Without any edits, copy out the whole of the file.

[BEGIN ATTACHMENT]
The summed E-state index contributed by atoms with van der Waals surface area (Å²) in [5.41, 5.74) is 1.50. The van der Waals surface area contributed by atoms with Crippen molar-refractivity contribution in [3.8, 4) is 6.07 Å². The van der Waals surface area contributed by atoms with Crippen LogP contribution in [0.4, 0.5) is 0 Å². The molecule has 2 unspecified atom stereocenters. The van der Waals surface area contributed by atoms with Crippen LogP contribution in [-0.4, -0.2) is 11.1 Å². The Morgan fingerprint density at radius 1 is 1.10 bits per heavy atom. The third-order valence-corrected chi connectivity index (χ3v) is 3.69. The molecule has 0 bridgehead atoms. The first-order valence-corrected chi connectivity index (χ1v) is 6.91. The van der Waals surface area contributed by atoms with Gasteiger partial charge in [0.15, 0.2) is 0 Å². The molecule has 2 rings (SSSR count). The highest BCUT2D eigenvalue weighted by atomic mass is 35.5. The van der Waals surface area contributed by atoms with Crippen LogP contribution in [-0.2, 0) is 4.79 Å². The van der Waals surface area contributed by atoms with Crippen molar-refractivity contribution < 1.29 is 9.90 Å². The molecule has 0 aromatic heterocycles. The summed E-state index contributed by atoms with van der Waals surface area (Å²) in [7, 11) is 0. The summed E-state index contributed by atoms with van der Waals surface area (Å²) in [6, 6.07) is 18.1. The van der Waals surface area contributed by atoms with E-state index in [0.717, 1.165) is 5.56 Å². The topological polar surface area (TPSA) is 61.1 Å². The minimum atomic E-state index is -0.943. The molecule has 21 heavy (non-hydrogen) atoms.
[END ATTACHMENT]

The summed E-state index contributed by atoms with van der Waals surface area (Å²) in [5.41, 5.74) is 1.50. The van der Waals surface area contributed by atoms with Crippen molar-refractivity contribution in [3.8, 4) is 6.07 Å². The van der Waals surface area contributed by atoms with Crippen LogP contribution in [0.4, 0.5) is 0 Å². The molecule has 2 unspecified atom stereocenters. The van der Waals surface area contributed by atoms with Crippen LogP contribution in [-0.4, -0.2) is 11.1 Å². The Morgan fingerprint density at radius 1 is 1.10 bits per heavy atom. The third-order valence-corrected chi connectivity index (χ3v) is 3.69. The molecule has 0 bridgehead atoms. The first-order valence-corrected chi connectivity index (χ1v) is 6.91. The van der Waals surface area contributed by atoms with Gasteiger partial charge in [0.15, 0.2) is 0 Å². The molecule has 2 rings (SSSR count). The highest BCUT2D eigenvalue weighted by atomic mass is 35.5. The van der Waals surface area contributed by atoms with Crippen LogP contribution in [-0.2, 0) is 4.79 Å². The van der Waals surface area contributed by atoms with Crippen molar-refractivity contribution < 1.29 is 9.90 Å². The molecule has 0 aromatic heterocycles. The summed E-state index contributed by atoms with van der Waals surface area (Å²) in [7, 11) is 0. The summed E-state index contributed by atoms with van der Waals surface area (Å²) in [6, 6.07) is 18.1. The van der Waals surface area contributed by atoms with E-state index in [0.717, 1.165) is 5.56 Å². The topological polar surface area (TPSA) is 61.1 Å². The minimum atomic E-state index is -0.943. The molecule has 21 heavy (non-hydrogen) atoms.